Photos by Hannah Kahn: “The show featured dance, original, student-written plays, and musical productions and was unique for allowing non-PACE students to try out and perform.”
The glamour, the costumes, the talent… All of them make up the incredible show that is Performing Arts Festival (PAF.) It consists of many skits, musical pieces, and dances, which are choreographed, composed, written, directed, and/or arranged by juniors and seniors in PACE. Each piece was unique and original in its own way.
To be in PAF, you don’t have to be in PACE, but you do have to audition, which makes the show even more high-quality. The time commitment is not too long at all, only about 2 hours a week for about a month, with 2 dress rehearsals near the end. With such little time to do it all, one might be astounded that the show came together so well. This is a result of the dedication and skill of the performers. Their willingness to work hard within the time limit is what keeps the show going.
However, just because hard work is essential in order to make this performance run smoothly, it doesn’t mean that it’s all work and no play. Each cast (A and B) is like its own family. Rehearsals are never boring if you have your friends there with you. They are also a great way to connect with people you would not have met otherwise. Each person finds his or her own special place within this “family.”
Music pieces will normally consist of a small group of singers or a soloist and some form of accompaniment. They can be loud and fun (like Natalie Bunta ’17’s jazz arrangement of “All About That Bass”) to soft and melancholy (like Ali Garfield ’16’s arrangement of “Burning Bridges”). Casey Stern ’17 (a vocalist in Garfield’s arrangement) enjoyed her experience a lot, saying, “PAF really showcased not only the talent of the usual PACE kids, but also the talent of those who haven’t necessarily chosen that path. It was so much fun and such an incredible experience.” The great thing is the variety of voices you will hear, but also the different instrumentalists. Benny Rosenzweig ’18 said of playing saxophone in Bunta and Miles Coplin’s piece, “Playing in PAF was really an amazing experience… It was lots of fun.”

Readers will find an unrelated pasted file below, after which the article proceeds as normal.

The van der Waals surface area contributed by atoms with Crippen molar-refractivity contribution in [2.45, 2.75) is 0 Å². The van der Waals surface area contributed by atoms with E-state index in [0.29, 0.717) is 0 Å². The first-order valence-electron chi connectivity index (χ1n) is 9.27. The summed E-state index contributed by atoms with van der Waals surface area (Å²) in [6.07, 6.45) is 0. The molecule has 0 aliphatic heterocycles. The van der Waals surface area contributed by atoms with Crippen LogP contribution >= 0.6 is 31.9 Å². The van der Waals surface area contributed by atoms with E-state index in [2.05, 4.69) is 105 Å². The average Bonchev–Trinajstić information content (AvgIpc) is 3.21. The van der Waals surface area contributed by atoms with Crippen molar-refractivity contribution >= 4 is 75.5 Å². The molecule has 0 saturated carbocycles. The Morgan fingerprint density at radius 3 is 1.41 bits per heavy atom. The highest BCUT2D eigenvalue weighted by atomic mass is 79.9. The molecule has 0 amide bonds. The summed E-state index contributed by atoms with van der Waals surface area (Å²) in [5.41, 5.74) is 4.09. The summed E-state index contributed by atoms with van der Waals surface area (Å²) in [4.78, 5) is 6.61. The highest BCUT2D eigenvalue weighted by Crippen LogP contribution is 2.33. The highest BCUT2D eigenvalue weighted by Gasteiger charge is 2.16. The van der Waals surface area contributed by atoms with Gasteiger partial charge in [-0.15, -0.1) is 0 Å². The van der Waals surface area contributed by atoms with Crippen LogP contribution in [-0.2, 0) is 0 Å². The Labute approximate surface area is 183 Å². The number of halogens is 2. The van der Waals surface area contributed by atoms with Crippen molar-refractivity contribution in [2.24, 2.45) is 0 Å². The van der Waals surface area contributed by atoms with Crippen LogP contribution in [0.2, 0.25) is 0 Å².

With theater, there’s something for everyone. There were several different themes: lighthearted and funny pieces, a tearjerker here and there, and a sprinkling of dark, meaningful pieces.
Lindsey Belisle ’19, playing Lorraine and Bethany in Jack Boyle’s piece, laughs as she recalls her experiences in PAF. “We continuously had to rehearse the fight scene in the end of the piece, and I got hurt a few times,” she said. “Also, it’s exciting to be in the scene and know that there was so much stuff that was altered, ad-libbed, cut and practiced over and over again.” It is a different and challenging experience to completely slip into someone els
e’s shoes for a few minutes, and may
we just say that we think all actors and actresses executed this flawlessly.
Dance is altogether another realm, a sport, but also a piece of artwork. It requires skillful, graceful motion, often in synchrony. This is, of course, extremely difficult. It is then left up to the dancer to create a unique version special to him or her.
Timmy Wilson ’17, who both choreographed a dance and performed in one said, “Being able to both choreograph and be in the show gave me the ability to see both sides of how a piece is made. I was also able to meet new people by being a part of three pieces.” There was a lot of modern dance, but also some classical pointe involved. The contrast made for a very interesting show.
We also interviewed a few directors about their experiences in PAF. The role of a director is the trickiest but also perhaps the most rewarding, because at the end of the day you can say, “I made that, I did that, I brought these people together.” Sophia Lepore ’16 directed and performed in musical pieces, and gushed, “Directing in PAF is an incredible experience because it lets students be creative and expressive in each and every art form. It’s truly beautiful when everything blends together in the end.”
By Rosa Sofia Kaminski